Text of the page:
Economy: "There is no painless way": Fed raises key interest rate again

The US Federal Reserve is continuing its energetic fight against high inflation and is once again tightening the interest rate screw: It is raising its key interest rate by 0.

Economy: "There is no painless way": Fed raises key interest rate again

The US Federal Reserve is continuing its energetic fight against high inflation and is once again tightening the interest rate screw: It is raising its key interest rate by 0.75 percentage points for the third time in a row, as the Federal Reserve (Fed) announced.

It is now in the range of 3 to 3.25 percent, the highest level in 14 years. With the strict monetary policy, there is a growing risk that the central bank will soon slow down the economy so much that the job market and the economy are stalled. "I wish there was a painless way," said Fed Chair Jerome Powell. "There isn't one."

Although the new step had been expected, it is still significant. Usually, the Fed prefers to raise interest rates in increments of 0.25 percentage points. The Fed had already raised interest rates by 0.75 percentage points in June and July. Based on recent data on persistently high inflation, some analysts had even speculated in the past few days that the Fed could surprise the markets with an increase of one percentage point. Powell made it clear that more large rate hikes are on the horizon. The forecasts of the central bank also show this.

In June, the decision-makers at the Fed were still expecting an average key interest rate of 3.4 percent at the end of the year. They are now assuming 4.4 percent this year and 4.6 percent next year. The Fed is also predicting significantly lower economic growth this year than assumed three months ago. The gross domestic product (GDP) of the world's largest economy is therefore only expected to grow by 0.2 percent. Fed Chairman Powell made it clear that he would accept a slowdown in growth in the fight against inflation.

The US Federal Reserve is also anticipating a slightly higher inflation rate than previously assumed for the current year. Recently, there has been great disappointment that the dynamics of the price increase in August slowed down less than expected. The annual inflation rate had weakened to 8.3 percent from 8.5 percent in the previous month. However, analysts had expected a stronger decline on average. All of this data puts a lot of pressure on the Fed.

Fed Chairman Powell is particularly concerned about the labor market. He is still not "in balance, since the demand for workers significantly exceeds the supply of available workers". The Fed forecasts a significant increase in the unemployment rate for the coming year - after the June forecast of 3.9 percent, an unemployment rate of 4.4 is now expected. "We're never going to say there are too many people working," Powell said. But the labor market is overheated. The key is to lower inflation.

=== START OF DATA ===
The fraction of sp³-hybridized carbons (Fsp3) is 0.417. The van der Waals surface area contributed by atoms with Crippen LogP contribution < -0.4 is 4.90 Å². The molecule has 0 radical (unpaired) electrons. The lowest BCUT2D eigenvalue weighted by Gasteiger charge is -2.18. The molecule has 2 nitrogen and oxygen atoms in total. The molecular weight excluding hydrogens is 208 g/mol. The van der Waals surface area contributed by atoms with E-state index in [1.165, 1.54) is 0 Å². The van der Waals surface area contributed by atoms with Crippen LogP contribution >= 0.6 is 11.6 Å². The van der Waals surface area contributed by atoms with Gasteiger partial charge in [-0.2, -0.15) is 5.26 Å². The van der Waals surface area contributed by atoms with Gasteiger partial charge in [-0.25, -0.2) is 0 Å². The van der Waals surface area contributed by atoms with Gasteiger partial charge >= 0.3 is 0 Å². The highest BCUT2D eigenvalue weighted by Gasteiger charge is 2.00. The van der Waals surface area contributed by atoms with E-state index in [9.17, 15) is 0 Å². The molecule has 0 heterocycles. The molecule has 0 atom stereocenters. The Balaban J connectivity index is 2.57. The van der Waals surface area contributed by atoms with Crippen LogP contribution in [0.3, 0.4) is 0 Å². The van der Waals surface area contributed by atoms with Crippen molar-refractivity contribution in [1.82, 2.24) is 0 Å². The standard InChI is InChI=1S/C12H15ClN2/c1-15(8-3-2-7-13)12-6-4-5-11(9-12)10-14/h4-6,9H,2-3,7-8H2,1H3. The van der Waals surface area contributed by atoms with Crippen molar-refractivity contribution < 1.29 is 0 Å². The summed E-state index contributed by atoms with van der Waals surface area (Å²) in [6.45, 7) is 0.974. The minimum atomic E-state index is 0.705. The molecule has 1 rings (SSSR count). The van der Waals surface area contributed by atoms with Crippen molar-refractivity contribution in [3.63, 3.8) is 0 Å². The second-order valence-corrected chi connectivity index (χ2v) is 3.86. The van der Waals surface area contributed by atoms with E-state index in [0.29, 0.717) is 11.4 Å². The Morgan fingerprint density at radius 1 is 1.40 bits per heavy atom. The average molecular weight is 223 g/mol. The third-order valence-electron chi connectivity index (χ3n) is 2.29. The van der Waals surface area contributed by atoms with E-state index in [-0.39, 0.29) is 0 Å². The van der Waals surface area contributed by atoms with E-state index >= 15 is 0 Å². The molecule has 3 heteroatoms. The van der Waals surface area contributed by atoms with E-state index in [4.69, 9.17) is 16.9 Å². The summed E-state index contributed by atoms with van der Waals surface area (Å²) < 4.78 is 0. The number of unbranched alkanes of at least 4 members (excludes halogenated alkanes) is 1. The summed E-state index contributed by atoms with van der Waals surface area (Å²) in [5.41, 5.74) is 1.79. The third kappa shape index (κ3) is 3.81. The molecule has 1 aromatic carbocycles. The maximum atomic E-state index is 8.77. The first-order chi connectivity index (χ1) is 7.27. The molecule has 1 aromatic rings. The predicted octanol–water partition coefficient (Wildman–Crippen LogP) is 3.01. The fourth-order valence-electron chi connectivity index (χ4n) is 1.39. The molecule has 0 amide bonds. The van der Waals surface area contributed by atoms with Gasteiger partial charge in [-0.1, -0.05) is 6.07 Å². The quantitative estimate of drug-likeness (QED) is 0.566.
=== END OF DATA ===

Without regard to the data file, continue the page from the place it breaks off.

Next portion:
Overall, this is the Fed's fifth rate hike this year. The US Federal Reserve is committed to the goals of price stability and full employment. Increases in the key interest rate by the central bank make loans more expensive and slow down demand. This helps to lower the inflation rate, but also weakens economic growth, since loans, for example, become more expensive. All this is not without risk - the labor market is also weakened. The Fed's goal is therefore to only raise interest rates far enough to prevent the economy from tipping over and falling into recession.

Whether the US has already slid into a recession is debatable. The US economy contracted again in the spring, data from late July shows. Since the economy had already contracted in the winter, the definition of a so-called technical recession has now been met. The US government downplayed the data and insisted that the situation on the job market was good. Economists had also emphasized that the numbers had to be treated with caution. "We don't know if this process will lead to a recession, and if so, how deep that recession would be," Powell said of the rate hikes.

Powell's aggressive interest rate policy is already being compared to that of legendary Fed chairman Paul Volcker. Volcker raised interest rates drastically in the 1970s and 1980s - at times to around 20 percent. At that time, too, the USA was struggling with enormous inflation. However, the result of the interest rate hikes was unemployment and a slump in economic growth. Powell is still a long way from such a high interest rate. However, the speed that he is now setting in the fight against inflation is exceptional.

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